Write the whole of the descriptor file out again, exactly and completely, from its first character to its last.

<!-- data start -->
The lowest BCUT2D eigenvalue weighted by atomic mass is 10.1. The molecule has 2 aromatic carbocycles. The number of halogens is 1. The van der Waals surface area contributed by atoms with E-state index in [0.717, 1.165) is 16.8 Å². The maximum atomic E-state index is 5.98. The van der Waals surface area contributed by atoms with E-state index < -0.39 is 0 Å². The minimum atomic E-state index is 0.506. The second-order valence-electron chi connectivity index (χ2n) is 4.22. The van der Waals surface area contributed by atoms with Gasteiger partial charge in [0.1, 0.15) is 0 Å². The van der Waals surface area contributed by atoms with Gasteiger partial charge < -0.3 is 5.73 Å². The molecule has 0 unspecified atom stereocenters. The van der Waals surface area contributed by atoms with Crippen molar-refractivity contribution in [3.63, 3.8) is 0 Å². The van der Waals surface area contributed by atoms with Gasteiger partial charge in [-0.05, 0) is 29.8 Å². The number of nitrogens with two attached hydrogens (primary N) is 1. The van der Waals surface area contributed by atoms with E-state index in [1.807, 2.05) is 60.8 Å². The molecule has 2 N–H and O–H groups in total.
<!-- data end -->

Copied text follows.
The lowest BCUT2D eigenvalue weighted by atomic mass is 10.1. The molecule has 2 aromatic carbocycles. The number of halogens is 1. The van der Waals surface area contributed by atoms with E-state index in [0.717, 1.165) is 16.8 Å². The maximum atomic E-state index is 5.98. The van der Waals surface area contributed by atoms with E-state index < -0.39 is 0 Å². The minimum atomic E-state index is 0.506. The second-order valence-electron chi connectivity index (χ2n) is 4.22. The van der Waals surface area contributed by atoms with Gasteiger partial charge in [0.1, 0.15) is 0 Å². The van der Waals surface area contributed by atoms with Gasteiger partial charge < -0.3 is 5.73 Å². The molecule has 0 unspecified atom stereocenters. The van der Waals surface area contributed by atoms with Crippen molar-refractivity contribution in [3.63, 3.8) is 0 Å². The van der Waals surface area contributed by atoms with Gasteiger partial charge in [-0.05, 0) is 29.8 Å². The number of nitrogens with two attached hydrogens (primary N) is 1. The van der Waals surface area contributed by atoms with E-state index in [1.807, 2.05) is 60.8 Å². The molecule has 2 N–H and O–H groups in total.